Conflict Minerals Compliance Basics: Who Will Have To File
Breaking down the basic terminology of conflict minerals compliance
This time on “Conflict Minerals Reporting Basics” we will cover who is required to to file a conflict minerals report.
Most covered companies who manufacture products containing the four stated minerals will have to report. The rule requires public companies to conduct supply chain due diligence and make disclosures concerning specified minerals and their derivatives contained in their products. The rule is intended to reduce a significant source of funding for armed groups that are committing human rights abuses in the eastern Democratic Republic of the Congo (DRC). The Conflict Minerals Rule imposes substantial compliance obligations on a significant portion of the public company universe across a wide range of industries. The SEC estimates that approximately 6,000 registrants are impacted by the rule and that 75 percent of these registrants will be required to file a Conflict Minerals Report thereunder.
Private companies don’t file annual reports with the SEC, so they will not have to determine if they have to file a Conflict Minerals Report. Although private companies are not directly subject to the Rule, to the extent that they are part of a public company’s supply chain, they will need to follow many of the same compliance procedures as public companies. If they have any customers who are publicly traded on a US stock exchange and are liable to file a Conflict Minerals Report, the supplying companies will have to report on the origin and mining conditions for their clients to report.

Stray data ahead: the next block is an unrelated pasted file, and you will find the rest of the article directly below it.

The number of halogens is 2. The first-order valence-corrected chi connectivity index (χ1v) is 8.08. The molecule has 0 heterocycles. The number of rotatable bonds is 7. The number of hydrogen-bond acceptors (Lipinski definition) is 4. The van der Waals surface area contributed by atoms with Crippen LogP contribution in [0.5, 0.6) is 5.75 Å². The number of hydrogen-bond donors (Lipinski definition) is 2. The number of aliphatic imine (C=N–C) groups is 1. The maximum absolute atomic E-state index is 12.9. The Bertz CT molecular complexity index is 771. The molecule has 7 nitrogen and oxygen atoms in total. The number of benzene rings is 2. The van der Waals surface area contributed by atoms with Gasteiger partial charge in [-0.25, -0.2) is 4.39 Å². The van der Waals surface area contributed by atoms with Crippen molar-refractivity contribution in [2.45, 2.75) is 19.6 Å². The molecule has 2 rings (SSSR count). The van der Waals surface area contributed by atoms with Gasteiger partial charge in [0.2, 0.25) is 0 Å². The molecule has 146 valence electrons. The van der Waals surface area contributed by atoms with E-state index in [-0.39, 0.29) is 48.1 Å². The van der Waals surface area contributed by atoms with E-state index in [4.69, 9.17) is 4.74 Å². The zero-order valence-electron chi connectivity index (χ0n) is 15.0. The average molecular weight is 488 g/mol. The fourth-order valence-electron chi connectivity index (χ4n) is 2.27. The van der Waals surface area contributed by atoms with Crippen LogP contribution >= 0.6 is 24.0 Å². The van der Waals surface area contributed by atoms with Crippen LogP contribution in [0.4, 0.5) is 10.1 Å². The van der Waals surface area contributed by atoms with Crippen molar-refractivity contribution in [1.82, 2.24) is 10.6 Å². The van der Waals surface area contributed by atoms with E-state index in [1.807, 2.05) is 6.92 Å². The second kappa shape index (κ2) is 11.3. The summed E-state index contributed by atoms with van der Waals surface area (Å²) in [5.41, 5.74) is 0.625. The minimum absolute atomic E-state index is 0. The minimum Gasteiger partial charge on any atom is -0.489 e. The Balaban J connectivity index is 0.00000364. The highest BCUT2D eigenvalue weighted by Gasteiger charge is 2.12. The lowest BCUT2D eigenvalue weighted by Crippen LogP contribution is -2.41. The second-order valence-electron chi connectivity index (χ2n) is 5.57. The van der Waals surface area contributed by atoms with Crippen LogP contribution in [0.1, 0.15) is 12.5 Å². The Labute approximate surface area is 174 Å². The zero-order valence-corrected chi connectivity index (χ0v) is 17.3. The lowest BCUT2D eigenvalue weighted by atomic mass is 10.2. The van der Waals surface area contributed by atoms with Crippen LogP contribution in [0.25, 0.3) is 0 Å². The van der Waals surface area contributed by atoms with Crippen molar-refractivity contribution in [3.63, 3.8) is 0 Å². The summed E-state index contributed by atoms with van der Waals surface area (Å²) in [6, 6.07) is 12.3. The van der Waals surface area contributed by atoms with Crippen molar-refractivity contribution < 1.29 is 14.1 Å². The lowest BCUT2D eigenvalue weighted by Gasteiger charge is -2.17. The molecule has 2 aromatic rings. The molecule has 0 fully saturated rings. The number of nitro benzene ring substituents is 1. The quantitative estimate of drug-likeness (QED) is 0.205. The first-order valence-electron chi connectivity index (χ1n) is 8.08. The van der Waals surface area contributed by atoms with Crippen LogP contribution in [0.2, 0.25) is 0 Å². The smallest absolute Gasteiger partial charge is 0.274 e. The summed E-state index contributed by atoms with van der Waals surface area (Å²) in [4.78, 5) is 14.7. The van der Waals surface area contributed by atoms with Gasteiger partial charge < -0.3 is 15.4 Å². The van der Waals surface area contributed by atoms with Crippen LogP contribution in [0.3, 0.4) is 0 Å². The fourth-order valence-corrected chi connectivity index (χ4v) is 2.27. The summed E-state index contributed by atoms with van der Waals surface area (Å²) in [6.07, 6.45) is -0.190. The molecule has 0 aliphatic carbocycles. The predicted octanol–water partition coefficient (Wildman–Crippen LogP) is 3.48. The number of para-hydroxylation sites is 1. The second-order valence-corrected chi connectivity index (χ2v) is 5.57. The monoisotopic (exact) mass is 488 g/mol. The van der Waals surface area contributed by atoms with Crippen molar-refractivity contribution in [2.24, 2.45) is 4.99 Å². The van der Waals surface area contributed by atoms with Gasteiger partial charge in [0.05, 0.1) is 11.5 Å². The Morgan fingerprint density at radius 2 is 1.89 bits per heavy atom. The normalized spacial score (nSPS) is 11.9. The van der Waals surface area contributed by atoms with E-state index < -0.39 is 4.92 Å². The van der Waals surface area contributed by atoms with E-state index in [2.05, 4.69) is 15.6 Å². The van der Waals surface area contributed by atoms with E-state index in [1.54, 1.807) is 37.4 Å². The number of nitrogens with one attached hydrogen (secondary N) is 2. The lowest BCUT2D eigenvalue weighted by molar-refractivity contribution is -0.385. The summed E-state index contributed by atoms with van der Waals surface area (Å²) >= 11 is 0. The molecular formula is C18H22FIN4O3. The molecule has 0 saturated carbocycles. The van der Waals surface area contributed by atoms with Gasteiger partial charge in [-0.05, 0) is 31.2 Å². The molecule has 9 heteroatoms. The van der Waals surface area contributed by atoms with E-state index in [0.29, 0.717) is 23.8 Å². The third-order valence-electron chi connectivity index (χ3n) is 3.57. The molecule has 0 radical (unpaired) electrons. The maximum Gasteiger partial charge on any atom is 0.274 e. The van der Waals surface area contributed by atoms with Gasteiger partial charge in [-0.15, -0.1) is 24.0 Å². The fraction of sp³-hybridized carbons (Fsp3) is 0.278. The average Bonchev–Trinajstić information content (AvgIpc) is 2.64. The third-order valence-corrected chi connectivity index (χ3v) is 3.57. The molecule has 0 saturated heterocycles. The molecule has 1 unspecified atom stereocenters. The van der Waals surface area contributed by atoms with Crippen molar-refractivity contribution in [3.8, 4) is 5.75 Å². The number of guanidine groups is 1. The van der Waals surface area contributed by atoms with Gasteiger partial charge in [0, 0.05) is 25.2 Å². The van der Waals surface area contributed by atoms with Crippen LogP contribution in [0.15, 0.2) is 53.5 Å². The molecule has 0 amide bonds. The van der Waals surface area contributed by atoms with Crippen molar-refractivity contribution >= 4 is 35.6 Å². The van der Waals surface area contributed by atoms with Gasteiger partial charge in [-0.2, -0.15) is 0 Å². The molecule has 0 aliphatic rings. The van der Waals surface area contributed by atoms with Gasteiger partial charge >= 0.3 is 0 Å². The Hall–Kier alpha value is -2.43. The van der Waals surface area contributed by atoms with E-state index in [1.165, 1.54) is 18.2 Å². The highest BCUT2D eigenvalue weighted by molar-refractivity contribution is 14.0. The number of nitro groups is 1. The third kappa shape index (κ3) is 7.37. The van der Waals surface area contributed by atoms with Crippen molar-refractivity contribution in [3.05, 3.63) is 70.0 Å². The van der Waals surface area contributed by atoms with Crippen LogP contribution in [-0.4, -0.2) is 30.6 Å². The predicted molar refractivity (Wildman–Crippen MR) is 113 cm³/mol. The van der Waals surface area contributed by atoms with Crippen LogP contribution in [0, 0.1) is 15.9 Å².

If you still have questions whether or not your company is required to file a conflict minerals report, please contact Source Intelligence.
Issuers who trigger the reporting requirements but do not report may be subject to SEC enforcement for non-reporting (i.e., fines and penalties) and possibly third party lawsuits, especially from investors and activist organizations. Companies who are not issuers potentially risk losing revenues/violating contract terms by not responding to CM information requests from customers. Depending on the company, product and level of importance that the company’s customers place on this issue, the company may also face reputational damage by not reporting/responding to CM information requests.